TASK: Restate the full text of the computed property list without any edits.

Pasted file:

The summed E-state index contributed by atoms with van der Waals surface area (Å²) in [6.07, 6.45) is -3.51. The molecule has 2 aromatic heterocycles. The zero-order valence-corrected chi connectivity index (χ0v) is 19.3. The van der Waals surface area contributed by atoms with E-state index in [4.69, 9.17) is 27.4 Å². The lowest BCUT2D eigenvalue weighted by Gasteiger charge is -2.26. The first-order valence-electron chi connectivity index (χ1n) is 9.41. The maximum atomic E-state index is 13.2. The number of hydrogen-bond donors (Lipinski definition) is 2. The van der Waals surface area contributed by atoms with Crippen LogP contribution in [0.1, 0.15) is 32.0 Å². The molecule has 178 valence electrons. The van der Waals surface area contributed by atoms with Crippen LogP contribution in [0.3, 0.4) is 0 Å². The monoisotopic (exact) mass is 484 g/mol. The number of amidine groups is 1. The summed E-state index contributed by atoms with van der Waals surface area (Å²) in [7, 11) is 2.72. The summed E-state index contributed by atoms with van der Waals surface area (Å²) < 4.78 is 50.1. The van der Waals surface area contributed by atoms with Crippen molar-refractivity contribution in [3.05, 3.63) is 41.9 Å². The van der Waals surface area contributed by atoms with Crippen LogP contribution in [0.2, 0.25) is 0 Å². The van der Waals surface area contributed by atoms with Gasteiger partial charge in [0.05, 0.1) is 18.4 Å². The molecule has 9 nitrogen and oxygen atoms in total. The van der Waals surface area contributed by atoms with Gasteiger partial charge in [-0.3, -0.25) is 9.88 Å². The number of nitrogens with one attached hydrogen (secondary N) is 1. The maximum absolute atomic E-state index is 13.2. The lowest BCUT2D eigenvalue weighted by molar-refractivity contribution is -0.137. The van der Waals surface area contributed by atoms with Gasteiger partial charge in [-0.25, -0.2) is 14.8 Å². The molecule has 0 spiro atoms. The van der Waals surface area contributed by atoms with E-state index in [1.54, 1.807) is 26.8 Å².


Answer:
The summed E-state index contributed by atoms with van der Waals surface area (Å²) in [6.07, 6.45) is -3.51. The molecule has 2 aromatic heterocycles. The zero-order valence-corrected chi connectivity index (χ0v) is 19.3. The van der Waals surface area contributed by atoms with E-state index in [4.69, 9.17) is 27.4 Å². The lowest BCUT2D eigenvalue weighted by Gasteiger charge is -2.26. The first-order valence-electron chi connectivity index (χ1n) is 9.41. The maximum atomic E-state index is 13.2. The number of hydrogen-bond donors (Lipinski definition) is 2. The van der Waals surface area contributed by atoms with Crippen LogP contribution in [0.1, 0.15) is 32.0 Å². The molecule has 178 valence electrons. The van der Waals surface area contributed by atoms with Crippen LogP contribution in [0.3, 0.4) is 0 Å². The monoisotopic (exact) mass is 484 g/mol. The number of amidine groups is 1. The summed E-state index contributed by atoms with van der Waals surface area (Å²) in [7, 11) is 2.72. The summed E-state index contributed by atoms with van der Waals surface area (Å²) < 4.78 is 50.1. The van der Waals surface area contributed by atoms with Crippen molar-refractivity contribution in [3.05, 3.63) is 41.9 Å². The van der Waals surface area contributed by atoms with Crippen LogP contribution in [0.2, 0.25) is 0 Å². The van der Waals surface area contributed by atoms with Gasteiger partial charge in [0.05, 0.1) is 18.4 Å². The molecule has 9 nitrogen and oxygen atoms in total. The van der Waals surface area contributed by atoms with Gasteiger partial charge in [-0.3, -0.25) is 9.88 Å². The number of nitrogens with one attached hydrogen (secondary N) is 1. The maximum absolute atomic E-state index is 13.2. The lowest BCUT2D eigenvalue weighted by molar-refractivity contribution is -0.137. The van der Waals surface area contributed by atoms with Gasteiger partial charge in [-0.25, -0.2) is 14.8 Å². The molecule has 0 spiro atoms. The van der Waals surface area contributed by atoms with E-state index in [1.54, 1.807) is 26.8 Å².